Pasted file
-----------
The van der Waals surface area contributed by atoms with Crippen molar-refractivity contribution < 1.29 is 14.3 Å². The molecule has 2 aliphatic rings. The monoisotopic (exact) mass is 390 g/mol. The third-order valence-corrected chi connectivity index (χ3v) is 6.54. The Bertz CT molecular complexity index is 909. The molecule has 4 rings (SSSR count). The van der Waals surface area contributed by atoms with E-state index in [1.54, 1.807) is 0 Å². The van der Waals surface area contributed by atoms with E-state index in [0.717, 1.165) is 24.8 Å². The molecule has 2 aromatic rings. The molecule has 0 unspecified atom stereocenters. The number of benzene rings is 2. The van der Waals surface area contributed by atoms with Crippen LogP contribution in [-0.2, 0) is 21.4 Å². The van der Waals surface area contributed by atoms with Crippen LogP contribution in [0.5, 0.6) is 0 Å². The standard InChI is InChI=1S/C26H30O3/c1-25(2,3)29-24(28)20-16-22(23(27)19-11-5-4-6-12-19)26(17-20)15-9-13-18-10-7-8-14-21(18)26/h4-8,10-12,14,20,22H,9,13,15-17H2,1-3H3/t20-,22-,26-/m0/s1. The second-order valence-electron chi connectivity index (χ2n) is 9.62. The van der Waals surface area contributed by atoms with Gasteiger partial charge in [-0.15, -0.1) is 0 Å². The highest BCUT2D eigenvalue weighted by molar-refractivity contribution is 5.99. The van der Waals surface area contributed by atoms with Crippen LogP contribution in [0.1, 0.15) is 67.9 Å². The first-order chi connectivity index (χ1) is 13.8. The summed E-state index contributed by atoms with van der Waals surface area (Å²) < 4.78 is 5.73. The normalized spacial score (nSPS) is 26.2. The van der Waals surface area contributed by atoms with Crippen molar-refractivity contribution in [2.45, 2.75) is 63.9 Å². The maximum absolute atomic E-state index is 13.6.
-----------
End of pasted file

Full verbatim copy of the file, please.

The van der Waals surface area contributed by atoms with Crippen molar-refractivity contribution < 1.29 is 14.3 Å². The molecule has 2 aliphatic rings. The monoisotopic (exact) mass is 390 g/mol. The third-order valence-corrected chi connectivity index (χ3v) is 6.54. The Bertz CT molecular complexity index is 909. The molecule has 4 rings (SSSR count). The van der Waals surface area contributed by atoms with E-state index in [1.54, 1.807) is 0 Å². The van der Waals surface area contributed by atoms with E-state index in [0.717, 1.165) is 24.8 Å². The molecule has 2 aromatic rings. The molecule has 0 unspecified atom stereocenters. The number of benzene rings is 2. The van der Waals surface area contributed by atoms with Crippen LogP contribution in [-0.2, 0) is 21.4 Å². The van der Waals surface area contributed by atoms with Crippen LogP contribution in [0.5, 0.6) is 0 Å². The standard InChI is InChI=1S/C26H30O3/c1-25(2,3)29-24(28)20-16-22(23(27)19-11-5-4-6-12-19)26(17-20)15-9-13-18-10-7-8-14-21(18)26/h4-8,10-12,14,20,22H,9,13,15-17H2,1-3H3/t20-,22-,26-/m0/s1. The second-order valence-electron chi connectivity index (χ2n) is 9.62. The van der Waals surface area contributed by atoms with Gasteiger partial charge in [-0.15, -0.1) is 0 Å². The highest BCUT2D eigenvalue weighted by molar-refractivity contribution is 5.99. The van der Waals surface area contributed by atoms with Crippen LogP contribution in [0.1, 0.15) is 67.9 Å². The first-order chi connectivity index (χ1) is 13.8. The summed E-state index contributed by atoms with van der Waals surface area (Å²) < 4.78 is 5.73. The normalized spacial score (nSPS) is 26.2. The van der Waals surface area contributed by atoms with Crippen molar-refractivity contribution in [2.45, 2.75) is 63.9 Å². The maximum absolute atomic E-state index is 13.6.